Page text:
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Disorderly Disciplines

When I entered motherhood, my traditional spiritual life became impossible.

A lifelong evangelical, I once believed that daily quiet time dialed the only number God answers. In urban ministry as a young adult, I came to see the active life of service as another spiritual practice. My current church, a postmodern "emergent" congregation, encourages ancient Christian spiritual disciplines such as contemplative prayer and lectio divina. My faith has been enriched through these diverse practices, but they have never replaced my quiet times with God.

Becoming a mother, however, ruined my ability to be disciplined about spirituality. As I write this, my twins are two months old, and my initial sense of life with children is that everything is going to be rearranged, including the way I seek intimacy with God.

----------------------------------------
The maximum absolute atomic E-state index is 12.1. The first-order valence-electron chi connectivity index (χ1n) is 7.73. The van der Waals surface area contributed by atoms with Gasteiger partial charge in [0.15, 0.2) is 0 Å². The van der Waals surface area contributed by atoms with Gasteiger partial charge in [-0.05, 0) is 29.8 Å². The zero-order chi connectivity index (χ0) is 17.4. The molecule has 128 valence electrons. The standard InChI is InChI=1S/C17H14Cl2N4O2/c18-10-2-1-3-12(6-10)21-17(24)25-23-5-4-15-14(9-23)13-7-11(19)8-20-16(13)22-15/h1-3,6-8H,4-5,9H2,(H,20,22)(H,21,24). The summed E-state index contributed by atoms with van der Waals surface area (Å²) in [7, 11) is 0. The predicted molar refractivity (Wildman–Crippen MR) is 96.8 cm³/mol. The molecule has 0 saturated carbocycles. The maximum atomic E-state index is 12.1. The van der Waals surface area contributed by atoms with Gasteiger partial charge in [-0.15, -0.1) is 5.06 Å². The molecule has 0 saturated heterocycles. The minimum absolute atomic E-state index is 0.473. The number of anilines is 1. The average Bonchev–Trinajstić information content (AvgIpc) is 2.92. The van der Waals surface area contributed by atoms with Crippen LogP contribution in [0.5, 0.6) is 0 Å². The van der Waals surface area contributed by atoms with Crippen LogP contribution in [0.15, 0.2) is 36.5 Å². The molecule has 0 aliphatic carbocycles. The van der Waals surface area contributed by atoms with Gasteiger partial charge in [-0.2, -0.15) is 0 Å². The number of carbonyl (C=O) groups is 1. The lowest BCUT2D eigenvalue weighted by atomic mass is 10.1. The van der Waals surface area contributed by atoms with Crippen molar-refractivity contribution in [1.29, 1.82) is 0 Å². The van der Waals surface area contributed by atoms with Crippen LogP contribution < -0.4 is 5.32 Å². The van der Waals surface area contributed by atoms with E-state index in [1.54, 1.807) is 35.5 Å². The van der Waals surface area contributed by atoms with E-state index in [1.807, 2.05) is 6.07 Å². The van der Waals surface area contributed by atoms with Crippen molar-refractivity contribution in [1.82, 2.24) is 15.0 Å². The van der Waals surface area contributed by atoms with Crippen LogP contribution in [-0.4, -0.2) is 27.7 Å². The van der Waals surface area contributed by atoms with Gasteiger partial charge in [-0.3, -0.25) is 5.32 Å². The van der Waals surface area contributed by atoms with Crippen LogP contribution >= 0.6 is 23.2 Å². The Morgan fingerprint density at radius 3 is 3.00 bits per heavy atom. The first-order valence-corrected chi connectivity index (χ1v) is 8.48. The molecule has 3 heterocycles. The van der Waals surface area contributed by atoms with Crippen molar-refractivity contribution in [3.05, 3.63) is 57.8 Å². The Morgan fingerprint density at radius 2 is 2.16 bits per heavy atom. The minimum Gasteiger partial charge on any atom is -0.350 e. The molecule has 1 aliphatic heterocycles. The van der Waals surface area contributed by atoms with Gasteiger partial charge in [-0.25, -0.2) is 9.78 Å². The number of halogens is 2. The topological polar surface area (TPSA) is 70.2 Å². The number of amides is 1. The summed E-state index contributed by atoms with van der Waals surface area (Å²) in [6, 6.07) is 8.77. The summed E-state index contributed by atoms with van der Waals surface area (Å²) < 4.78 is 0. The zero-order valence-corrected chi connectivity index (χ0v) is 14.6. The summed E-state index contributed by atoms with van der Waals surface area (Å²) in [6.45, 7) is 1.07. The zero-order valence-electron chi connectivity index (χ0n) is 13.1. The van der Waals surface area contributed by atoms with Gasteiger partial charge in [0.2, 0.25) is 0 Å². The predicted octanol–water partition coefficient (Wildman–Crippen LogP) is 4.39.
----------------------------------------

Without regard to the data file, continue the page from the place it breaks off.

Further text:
Spiritual disciplines that have been important to me are no longer possible—at least not in these early months of my babies' lives. I could walk a labyrinth only if its paths were wide enough for my double stroller. Anything approaching silence or solitude puts ...

July/August
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